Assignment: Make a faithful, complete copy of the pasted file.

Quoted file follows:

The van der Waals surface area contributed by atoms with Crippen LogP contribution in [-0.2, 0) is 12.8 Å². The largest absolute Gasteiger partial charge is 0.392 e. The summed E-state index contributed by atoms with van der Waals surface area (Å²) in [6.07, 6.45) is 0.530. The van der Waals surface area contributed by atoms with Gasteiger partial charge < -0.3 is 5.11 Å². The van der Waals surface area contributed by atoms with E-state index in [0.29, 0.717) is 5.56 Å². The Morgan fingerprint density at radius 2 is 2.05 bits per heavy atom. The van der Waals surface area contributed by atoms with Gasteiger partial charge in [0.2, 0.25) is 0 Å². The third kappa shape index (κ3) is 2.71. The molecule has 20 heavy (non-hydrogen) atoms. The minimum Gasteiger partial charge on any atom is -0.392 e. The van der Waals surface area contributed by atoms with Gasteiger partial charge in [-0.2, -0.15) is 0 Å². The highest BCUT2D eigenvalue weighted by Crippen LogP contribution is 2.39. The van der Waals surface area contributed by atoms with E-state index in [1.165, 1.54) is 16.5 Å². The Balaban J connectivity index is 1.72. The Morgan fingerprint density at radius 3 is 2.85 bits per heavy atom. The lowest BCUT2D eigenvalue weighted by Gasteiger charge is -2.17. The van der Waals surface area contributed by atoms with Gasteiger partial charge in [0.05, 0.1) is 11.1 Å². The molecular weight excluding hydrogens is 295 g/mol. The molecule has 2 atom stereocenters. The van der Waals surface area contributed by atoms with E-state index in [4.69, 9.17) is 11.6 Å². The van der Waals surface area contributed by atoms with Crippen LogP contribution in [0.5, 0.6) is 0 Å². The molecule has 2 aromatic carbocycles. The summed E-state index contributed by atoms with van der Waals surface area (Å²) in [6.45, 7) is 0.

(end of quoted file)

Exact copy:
The van der Waals surface area contributed by atoms with Crippen LogP contribution in [-0.2, 0) is 12.8 Å². The largest absolute Gasteiger partial charge is 0.392 e. The summed E-state index contributed by atoms with van der Waals surface area (Å²) in [6.07, 6.45) is 0.530. The van der Waals surface area contributed by atoms with Gasteiger partial charge < -0.3 is 5.11 Å². The van der Waals surface area contributed by atoms with E-state index in [0.29, 0.717) is 5.56 Å². The Morgan fingerprint density at radius 2 is 2.05 bits per heavy atom. The van der Waals surface area contributed by atoms with Gasteiger partial charge in [0.2, 0.25) is 0 Å². The third kappa shape index (κ3) is 2.71. The molecule has 20 heavy (non-hydrogen) atoms. The minimum Gasteiger partial charge on any atom is -0.392 e. The van der Waals surface area contributed by atoms with Gasteiger partial charge in [-0.2, -0.15) is 0 Å². The highest BCUT2D eigenvalue weighted by Crippen LogP contribution is 2.39. The van der Waals surface area contributed by atoms with E-state index in [1.165, 1.54) is 16.5 Å². The Balaban J connectivity index is 1.72. The Morgan fingerprint density at radius 3 is 2.85 bits per heavy atom. The lowest BCUT2D eigenvalue weighted by Gasteiger charge is -2.17. The van der Waals surface area contributed by atoms with Gasteiger partial charge in [0.05, 0.1) is 11.1 Å². The molecular weight excluding hydrogens is 295 g/mol. The molecule has 2 atom stereocenters. The van der Waals surface area contributed by atoms with E-state index in [4.69, 9.17) is 11.6 Å². The van der Waals surface area contributed by atoms with Crippen LogP contribution in [0.5, 0.6) is 0 Å². The molecule has 2 aromatic carbocycles. The summed E-state index contributed by atoms with van der Waals surface area (Å²) in [6.45, 7) is 0.